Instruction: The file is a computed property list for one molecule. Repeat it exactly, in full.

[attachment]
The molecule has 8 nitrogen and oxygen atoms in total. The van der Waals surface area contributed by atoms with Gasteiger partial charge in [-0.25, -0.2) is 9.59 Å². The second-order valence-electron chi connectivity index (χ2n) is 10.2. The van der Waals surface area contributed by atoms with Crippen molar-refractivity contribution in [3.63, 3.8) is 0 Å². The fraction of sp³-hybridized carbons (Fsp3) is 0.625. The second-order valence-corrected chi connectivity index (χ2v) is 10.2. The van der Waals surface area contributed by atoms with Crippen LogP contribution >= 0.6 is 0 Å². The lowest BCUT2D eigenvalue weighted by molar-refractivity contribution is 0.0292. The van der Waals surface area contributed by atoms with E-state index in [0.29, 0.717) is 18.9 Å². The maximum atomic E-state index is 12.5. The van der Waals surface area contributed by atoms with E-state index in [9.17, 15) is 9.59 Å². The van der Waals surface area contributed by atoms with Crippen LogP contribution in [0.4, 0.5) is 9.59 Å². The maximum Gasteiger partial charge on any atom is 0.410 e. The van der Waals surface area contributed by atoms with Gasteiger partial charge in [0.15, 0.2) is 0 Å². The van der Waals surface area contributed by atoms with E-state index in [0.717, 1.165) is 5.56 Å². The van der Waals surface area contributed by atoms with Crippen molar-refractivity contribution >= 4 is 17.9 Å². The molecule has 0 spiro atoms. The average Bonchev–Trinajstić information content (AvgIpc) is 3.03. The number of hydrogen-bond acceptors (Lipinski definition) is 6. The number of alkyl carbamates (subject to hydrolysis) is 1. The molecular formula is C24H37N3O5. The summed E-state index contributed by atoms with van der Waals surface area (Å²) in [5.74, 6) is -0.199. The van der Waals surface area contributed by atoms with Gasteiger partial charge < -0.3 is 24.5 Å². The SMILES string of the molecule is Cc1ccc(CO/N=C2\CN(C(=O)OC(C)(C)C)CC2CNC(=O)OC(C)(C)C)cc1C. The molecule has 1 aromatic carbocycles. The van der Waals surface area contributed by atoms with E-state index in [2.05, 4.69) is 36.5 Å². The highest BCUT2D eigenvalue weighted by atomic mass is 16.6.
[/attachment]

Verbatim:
The molecule has 8 nitrogen and oxygen atoms in total. The van der Waals surface area contributed by atoms with Gasteiger partial charge in [-0.25, -0.2) is 9.59 Å². The second-order valence-electron chi connectivity index (χ2n) is 10.2. The van der Waals surface area contributed by atoms with Crippen molar-refractivity contribution in [3.63, 3.8) is 0 Å². The fraction of sp³-hybridized carbons (Fsp3) is 0.625. The second-order valence-corrected chi connectivity index (χ2v) is 10.2. The van der Waals surface area contributed by atoms with Crippen LogP contribution >= 0.6 is 0 Å². The lowest BCUT2D eigenvalue weighted by molar-refractivity contribution is 0.0292. The van der Waals surface area contributed by atoms with E-state index in [0.29, 0.717) is 18.9 Å². The maximum atomic E-state index is 12.5. The van der Waals surface area contributed by atoms with E-state index in [9.17, 15) is 9.59 Å². The van der Waals surface area contributed by atoms with Crippen LogP contribution in [0.4, 0.5) is 9.59 Å². The maximum Gasteiger partial charge on any atom is 0.410 e. The van der Waals surface area contributed by atoms with Gasteiger partial charge in [0.15, 0.2) is 0 Å². The van der Waals surface area contributed by atoms with E-state index in [0.717, 1.165) is 5.56 Å². The van der Waals surface area contributed by atoms with Crippen molar-refractivity contribution >= 4 is 17.9 Å². The molecule has 0 spiro atoms. The average Bonchev–Trinajstić information content (AvgIpc) is 3.03. The number of hydrogen-bond acceptors (Lipinski definition) is 6. The number of alkyl carbamates (subject to hydrolysis) is 1. The molecular formula is C24H37N3O5. The summed E-state index contributed by atoms with van der Waals surface area (Å²) in [5.74, 6) is -0.199. The van der Waals surface area contributed by atoms with Gasteiger partial charge < -0.3 is 24.5 Å². The SMILES string of the molecule is Cc1ccc(CO/N=C2\CN(C(=O)OC(C)(C)C)CC2CNC(=O)OC(C)(C)C)cc1C. The molecule has 1 aromatic carbocycles. The van der Waals surface area contributed by atoms with E-state index in [2.05, 4.69) is 36.5 Å². The highest BCUT2D eigenvalue weighted by atomic mass is 16.6.